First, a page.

Russian Offensive Hailed in Mideast
Saturday, August 30, 2008
CAIRO -- For some in the Middle East, the images of Russian tanks rolling into Georgia in defiance of U.S. opposition have revived warm memories of the Cold War.
Syrian President Bashar al-Assad flew last week to Moscow, where he endorsed Russia's offensive in Georgia and, according to Russian officials, sought additional Russian weapon systems.
Saif al-Islam Gaddafi, Libyan leader Moammar Gaddafi's influential son, echoed the delight expressed in much of the Arab news media. "What happened in Georgia is a good sign, one that means America is no longer the sole world power setting the rules of the game," the younger Gaddafi was quoted as telling the Russian daily Kommersant. "There is a balance in the world now. Russia is resurging, which is good for us, for the entire Middle East."
In Turkey, an American and European ally that obtains more than two-thirds of its natural gas from Russia, the reaction was more complex. Turks watched as the United States, NATO and a divided European Union hesitated in the face of Russian military assertiveness, leaving them more doubtful than they already were about depending on the West to secure U.S.-backed alternative oil and gas supply lines.
"This Russian invasion of Georgia is a turning point in the relations of the Atlantic community with Russia, including, of course, Turkey," Ozden Sanberk, a former Turkish ambassador to Britain, said by telephone from Turkey. "There is a change in the paradigm, a change in assessment."
Since Aug. 8, when Russia sent troops and tanks across its southern border in a confrontation with Georgia's pro-Western government, many Turkish newspapers have urged the Turkish government to improve relations with Russia, in pragmatic acceptance of the possibility that Russia could directly or indirectly control most oil and gas supplies from Central Asia to Europe.
Turkish Prime Minister Recep Tayyip Erdogan for the past two weeks has sought to persuade leaders of Armenia, Azerbaijan, Georgia and Russia to put their political differences aside in the interest of keeping oil and gas flowing.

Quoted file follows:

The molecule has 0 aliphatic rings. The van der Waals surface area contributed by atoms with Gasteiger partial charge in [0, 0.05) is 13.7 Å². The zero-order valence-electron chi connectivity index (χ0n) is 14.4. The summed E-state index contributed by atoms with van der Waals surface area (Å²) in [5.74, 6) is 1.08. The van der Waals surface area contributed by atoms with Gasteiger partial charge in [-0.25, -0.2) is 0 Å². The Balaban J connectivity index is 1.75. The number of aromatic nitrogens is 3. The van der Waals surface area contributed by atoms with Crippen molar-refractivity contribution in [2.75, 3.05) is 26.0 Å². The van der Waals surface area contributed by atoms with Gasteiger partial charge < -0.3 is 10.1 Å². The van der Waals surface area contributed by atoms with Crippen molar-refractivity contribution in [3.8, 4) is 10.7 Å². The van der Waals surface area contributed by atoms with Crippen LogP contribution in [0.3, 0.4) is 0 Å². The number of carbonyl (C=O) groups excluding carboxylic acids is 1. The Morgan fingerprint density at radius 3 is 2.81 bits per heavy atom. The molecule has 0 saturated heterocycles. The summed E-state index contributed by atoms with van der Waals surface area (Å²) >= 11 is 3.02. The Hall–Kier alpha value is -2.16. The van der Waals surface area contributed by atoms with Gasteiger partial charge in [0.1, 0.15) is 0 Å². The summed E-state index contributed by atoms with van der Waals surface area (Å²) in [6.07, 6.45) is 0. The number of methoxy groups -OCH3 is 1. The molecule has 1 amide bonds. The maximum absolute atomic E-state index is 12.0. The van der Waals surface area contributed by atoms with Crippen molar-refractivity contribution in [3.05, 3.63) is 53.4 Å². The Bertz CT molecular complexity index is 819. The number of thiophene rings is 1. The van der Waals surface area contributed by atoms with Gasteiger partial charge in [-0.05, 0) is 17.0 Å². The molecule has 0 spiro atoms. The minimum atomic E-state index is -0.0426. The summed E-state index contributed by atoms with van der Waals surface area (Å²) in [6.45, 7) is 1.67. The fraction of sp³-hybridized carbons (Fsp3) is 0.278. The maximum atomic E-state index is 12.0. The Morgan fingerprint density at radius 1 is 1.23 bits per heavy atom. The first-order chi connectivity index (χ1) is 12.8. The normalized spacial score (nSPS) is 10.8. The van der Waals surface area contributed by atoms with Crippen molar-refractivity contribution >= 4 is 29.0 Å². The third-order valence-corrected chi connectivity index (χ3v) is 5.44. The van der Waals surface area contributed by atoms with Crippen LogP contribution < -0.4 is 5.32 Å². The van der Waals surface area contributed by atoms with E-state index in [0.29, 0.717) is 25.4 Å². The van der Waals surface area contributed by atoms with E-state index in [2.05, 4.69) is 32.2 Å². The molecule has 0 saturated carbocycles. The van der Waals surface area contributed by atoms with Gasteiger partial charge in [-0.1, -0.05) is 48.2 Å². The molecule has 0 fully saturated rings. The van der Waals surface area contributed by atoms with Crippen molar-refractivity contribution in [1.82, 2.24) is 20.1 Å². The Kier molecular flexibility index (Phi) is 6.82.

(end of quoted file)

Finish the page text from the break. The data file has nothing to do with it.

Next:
Russian leaders, angry at Turkish military aid to Georgia, repeatedly refused to take Erdogan's calls, Turkish news media reported.
Russia has been paying closer attention to the needs of the United States' least favorite Middle East countries, Syria and Iran.
Russia's ambassador in Tehran, Alexander Sadovnikov, told Iranian news media this week that Russia was committed to helping Iran finish work on its Bushehr nuclear plant as soon as possible. At the same time, Iran's oil minister declared his country's eagerness to do more business with Russia's main energy company, Gazprom.
The United States has tried to discourage European countries and Turkey from turning to Iran for oil and gas. With Russia demonstrating its ability to control supplies through Georgia and the rest of the Caucasus, Iran's supplies are going to look more attractive to U.S. allies in Europe, analysts noted.
And with the United States and Russia at odds, Iran also can expect more help from Russia in blocking U.S. efforts at the U.N. Security Council and other international bodies to sanction Iran over its nuclear program, said Flynt Leverett, a former Bush administration Middle East policy director and now a senior fellow at the New America Foundation in Washington.